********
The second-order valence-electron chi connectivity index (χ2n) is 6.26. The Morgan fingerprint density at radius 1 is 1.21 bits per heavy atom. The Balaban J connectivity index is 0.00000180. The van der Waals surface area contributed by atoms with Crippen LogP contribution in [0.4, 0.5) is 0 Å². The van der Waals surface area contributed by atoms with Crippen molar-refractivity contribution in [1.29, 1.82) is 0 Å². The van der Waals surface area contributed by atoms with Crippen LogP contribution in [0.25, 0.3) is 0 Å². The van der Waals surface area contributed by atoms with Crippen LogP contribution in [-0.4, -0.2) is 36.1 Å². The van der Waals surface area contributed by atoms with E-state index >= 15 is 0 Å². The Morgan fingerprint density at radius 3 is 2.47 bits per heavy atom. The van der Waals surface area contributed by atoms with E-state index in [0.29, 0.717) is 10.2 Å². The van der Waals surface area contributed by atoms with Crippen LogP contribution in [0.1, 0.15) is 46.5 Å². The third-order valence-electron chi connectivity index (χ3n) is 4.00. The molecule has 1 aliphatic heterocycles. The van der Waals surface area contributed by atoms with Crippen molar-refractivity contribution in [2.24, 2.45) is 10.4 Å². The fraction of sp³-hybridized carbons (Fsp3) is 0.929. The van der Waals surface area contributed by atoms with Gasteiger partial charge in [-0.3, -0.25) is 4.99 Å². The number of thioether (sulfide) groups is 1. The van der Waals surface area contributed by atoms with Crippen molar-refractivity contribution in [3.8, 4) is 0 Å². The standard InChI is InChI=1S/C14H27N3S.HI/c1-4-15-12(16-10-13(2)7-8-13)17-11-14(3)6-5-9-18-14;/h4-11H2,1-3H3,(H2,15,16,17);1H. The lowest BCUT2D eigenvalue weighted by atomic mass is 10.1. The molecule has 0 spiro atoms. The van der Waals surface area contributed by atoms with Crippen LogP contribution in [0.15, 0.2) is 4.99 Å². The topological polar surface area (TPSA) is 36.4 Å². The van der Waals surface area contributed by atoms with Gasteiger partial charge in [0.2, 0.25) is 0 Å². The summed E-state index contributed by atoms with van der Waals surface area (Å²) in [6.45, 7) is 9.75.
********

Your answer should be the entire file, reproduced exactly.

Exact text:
The second-order valence-electron chi connectivity index (χ2n) is 6.26. The Morgan fingerprint density at radius 1 is 1.21 bits per heavy atom. The Balaban J connectivity index is 0.00000180. The van der Waals surface area contributed by atoms with Crippen LogP contribution in [0.4, 0.5) is 0 Å². The van der Waals surface area contributed by atoms with Crippen molar-refractivity contribution in [1.29, 1.82) is 0 Å². The van der Waals surface area contributed by atoms with Crippen LogP contribution in [0.25, 0.3) is 0 Å². The van der Waals surface area contributed by atoms with Crippen LogP contribution in [-0.4, -0.2) is 36.1 Å². The van der Waals surface area contributed by atoms with E-state index >= 15 is 0 Å². The Morgan fingerprint density at radius 3 is 2.47 bits per heavy atom. The van der Waals surface area contributed by atoms with E-state index in [0.29, 0.717) is 10.2 Å². The van der Waals surface area contributed by atoms with Crippen LogP contribution in [0.1, 0.15) is 46.5 Å². The third-order valence-electron chi connectivity index (χ3n) is 4.00. The molecule has 1 aliphatic heterocycles. The van der Waals surface area contributed by atoms with Crippen molar-refractivity contribution in [2.24, 2.45) is 10.4 Å². The fraction of sp³-hybridized carbons (Fsp3) is 0.929. The van der Waals surface area contributed by atoms with Gasteiger partial charge in [-0.3, -0.25) is 4.99 Å². The number of thioether (sulfide) groups is 1. The van der Waals surface area contributed by atoms with Crippen molar-refractivity contribution in [3.8, 4) is 0 Å². The standard InChI is InChI=1S/C14H27N3S.HI/c1-4-15-12(16-10-13(2)7-8-13)17-11-14(3)6-5-9-18-14;/h4-11H2,1-3H3,(H2,15,16,17);1H. The lowest BCUT2D eigenvalue weighted by atomic mass is 10.1. The molecule has 0 spiro atoms. The van der Waals surface area contributed by atoms with Crippen LogP contribution in [0.15, 0.2) is 4.99 Å². The topological polar surface area (TPSA) is 36.4 Å². The van der Waals surface area contributed by atoms with Gasteiger partial charge in [0.2, 0.25) is 0 Å². The summed E-state index contributed by atoms with van der Waals surface area (Å²) in [6.45, 7) is 9.75.